Step into the Garden
I am a stranger on earth; I belong in your house.
I was 10 months old, when my father, preaching from the pulpit of Journeycake Memorial Church in Ponca City, Oklahoma, collapsed, and a few days later, died of pancreatic cancer.
He left behind five children and his wife, our mother. The eldest child was my sister at eighteen, and I, the youngest, a babe in arms.
According to my brother, our dad was delivering his sermon as he had done a thousand times before, when he clutched his side, crumbled in a heap on the dais, and was gone.
My sister recounts the train ride from Oklahoma to Atlanta, where my mother’s family awaited our arrival. Several trains actually. From Ponca City to Kansas City; from Kansas City to Birmingham, and from Birmingham to Atlanta. It was 1937, and August hot, she said; and with no air-conditioning, the train windows were down. Cinders from the smoke, burned her eyes. She remembers the cinders.
Can you count the times when you have felt like an alien on earth? Times when you seem disconnected to the human experience? Times when you so long to be in heaven where you belong instead of where you are now? You remember that you are a citizen of eternity, and a “foreigner” to planet earth, to the society in which you live.
It would not be a stretch to say that all who take their Christian faith seriously, those who desire intimacy with God, would, at times, acknowledge such feelings. It is sometimes surprising to find yourself thinking like this – earnestly looking forward, anticipating the denouement of your redemption.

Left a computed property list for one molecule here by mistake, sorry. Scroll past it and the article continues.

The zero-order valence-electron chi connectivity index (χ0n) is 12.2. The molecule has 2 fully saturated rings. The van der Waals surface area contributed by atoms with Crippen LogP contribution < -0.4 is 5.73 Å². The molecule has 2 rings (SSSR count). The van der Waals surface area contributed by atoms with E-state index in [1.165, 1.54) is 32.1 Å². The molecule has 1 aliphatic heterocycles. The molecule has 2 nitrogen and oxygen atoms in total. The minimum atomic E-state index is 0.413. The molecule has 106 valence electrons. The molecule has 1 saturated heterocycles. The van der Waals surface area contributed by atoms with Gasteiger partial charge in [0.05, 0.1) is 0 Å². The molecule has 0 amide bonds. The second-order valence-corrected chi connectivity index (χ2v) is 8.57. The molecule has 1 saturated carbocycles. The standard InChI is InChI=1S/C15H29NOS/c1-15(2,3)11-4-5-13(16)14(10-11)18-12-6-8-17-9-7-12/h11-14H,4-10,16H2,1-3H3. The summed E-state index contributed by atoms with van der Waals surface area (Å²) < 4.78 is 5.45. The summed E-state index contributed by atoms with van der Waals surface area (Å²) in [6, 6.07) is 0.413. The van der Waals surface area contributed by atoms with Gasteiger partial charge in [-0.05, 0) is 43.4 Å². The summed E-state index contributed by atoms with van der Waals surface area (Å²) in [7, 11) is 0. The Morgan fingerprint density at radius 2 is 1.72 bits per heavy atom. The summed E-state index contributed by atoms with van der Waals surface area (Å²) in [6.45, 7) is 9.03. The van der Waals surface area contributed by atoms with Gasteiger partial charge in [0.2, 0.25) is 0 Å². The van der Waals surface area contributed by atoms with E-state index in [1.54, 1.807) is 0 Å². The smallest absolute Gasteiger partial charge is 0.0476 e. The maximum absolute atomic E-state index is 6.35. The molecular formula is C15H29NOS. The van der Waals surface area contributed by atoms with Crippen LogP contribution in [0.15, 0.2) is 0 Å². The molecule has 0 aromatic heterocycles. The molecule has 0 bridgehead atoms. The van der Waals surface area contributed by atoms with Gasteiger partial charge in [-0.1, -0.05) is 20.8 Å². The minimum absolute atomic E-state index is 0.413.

But, when you think about it, it is as natural as the nose on your face. It is as natural as childbirth; as natural as a waterfall. It is deliciously concomitant to the person in whose body, soul and spirit, resides the presence of the Holy Spirit.
This beautiful, sweet Spirit, you see, is not encased in a casket in the baggage car of the train. It is as if he were sitting next to you, looking up from his newspaper, and peering over his spectacles, he says to you, “We’ll be there soon.”
It is a happy thought. A wondrous, happy thought. Especially as we continue to brush the cinders from our eyes.
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